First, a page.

Strength training might benefit breast cancer survivors who’ve undergone surgery, researchers suggest.
In a small study, weightlifting appeared to help prevent swelling in the arms and chest, a common side effect of breast cancer treatment.
The study included 27 breast cancer survivors who did supervised moderate-intensity strength workouts twice a week. Each woman’s regimen was matched to her ability.
The women were checked every two weeks. Three had reductions in swelling and the rest did not develop any swelling. Many of the women also said they were better able to perform everyday tasks, such as opening jars or lifting heavy objects.
“At one time, women were told they shouldn’t do upper-body activities after surgery and treatment because doctors thought it could actually cause swelling to become worse,” said study author Lynn Panton. She is a professor of exercise science at Florida State University in Tallahassee.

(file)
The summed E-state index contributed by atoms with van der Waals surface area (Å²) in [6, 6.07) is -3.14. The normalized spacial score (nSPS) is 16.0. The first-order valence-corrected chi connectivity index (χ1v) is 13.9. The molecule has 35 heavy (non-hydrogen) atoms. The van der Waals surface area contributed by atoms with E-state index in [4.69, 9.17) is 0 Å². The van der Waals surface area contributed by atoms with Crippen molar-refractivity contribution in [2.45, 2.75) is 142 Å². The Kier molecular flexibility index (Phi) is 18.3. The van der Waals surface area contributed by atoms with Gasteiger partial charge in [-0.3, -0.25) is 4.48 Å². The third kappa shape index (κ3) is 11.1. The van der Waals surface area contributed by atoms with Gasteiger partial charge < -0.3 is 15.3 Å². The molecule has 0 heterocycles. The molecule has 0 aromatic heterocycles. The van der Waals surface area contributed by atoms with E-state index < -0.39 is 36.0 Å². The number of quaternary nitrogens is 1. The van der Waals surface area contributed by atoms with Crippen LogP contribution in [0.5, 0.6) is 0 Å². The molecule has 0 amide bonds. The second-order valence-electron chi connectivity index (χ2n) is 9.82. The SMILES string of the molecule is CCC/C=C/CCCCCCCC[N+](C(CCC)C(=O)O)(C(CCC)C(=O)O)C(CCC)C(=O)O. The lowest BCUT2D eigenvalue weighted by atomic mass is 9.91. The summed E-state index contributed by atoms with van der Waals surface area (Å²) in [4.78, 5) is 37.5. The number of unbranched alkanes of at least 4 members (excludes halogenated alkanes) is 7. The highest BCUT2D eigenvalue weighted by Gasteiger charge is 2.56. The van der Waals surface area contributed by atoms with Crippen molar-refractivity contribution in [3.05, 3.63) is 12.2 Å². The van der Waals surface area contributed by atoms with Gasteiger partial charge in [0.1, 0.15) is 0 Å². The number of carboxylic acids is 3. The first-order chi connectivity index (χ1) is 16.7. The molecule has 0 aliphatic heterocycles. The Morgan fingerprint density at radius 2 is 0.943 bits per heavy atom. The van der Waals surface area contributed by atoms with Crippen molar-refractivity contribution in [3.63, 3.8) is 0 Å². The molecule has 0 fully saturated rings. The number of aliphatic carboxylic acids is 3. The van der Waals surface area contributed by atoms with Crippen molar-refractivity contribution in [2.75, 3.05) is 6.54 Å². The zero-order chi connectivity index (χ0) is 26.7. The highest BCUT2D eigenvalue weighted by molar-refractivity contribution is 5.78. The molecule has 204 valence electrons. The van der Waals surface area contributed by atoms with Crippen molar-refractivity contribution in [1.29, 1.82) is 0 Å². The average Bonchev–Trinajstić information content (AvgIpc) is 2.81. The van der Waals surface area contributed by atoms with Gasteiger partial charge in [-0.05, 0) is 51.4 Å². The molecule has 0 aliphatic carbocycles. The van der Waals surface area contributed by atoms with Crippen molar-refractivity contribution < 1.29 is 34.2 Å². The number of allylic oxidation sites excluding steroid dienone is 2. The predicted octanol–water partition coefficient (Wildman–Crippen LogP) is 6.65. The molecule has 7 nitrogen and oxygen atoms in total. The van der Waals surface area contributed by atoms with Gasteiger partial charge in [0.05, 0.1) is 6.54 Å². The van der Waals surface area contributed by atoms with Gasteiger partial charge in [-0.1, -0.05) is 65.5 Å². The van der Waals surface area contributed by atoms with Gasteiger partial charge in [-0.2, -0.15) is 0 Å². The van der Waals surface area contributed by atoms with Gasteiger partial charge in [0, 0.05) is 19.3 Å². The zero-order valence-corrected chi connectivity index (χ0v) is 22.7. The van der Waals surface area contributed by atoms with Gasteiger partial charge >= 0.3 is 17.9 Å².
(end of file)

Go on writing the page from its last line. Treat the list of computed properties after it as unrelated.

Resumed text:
“But we’re finding that strength training can really help women recover from treatment and help prevent and reduce this swelling,” Panton explained in a university news release.
Breast cancer surgery often includes removal of lymph nodes. As part of the body’s immune system, lymph nodes help filter out harmful substances. But because breast cancer can spread to nearby lymph nodes, these organs are often removed. Without lymph nodes, the body has difficulty draining a type of fluid that can build up, resulting in swelling.
“Activity facilitates blood flow, so we thought this type of training would likely help women,” Panton said.
The study was published recently in the journal Supportive Care in Cancer.
In a follow-up study, Panton’s team will examine how strength training affects breast cancer survivors’ body fat, bone health, fitness level and quality of life.
In 2015, there were almost 3 million breast cancer survivors in the United States, according to the American Cancer Society.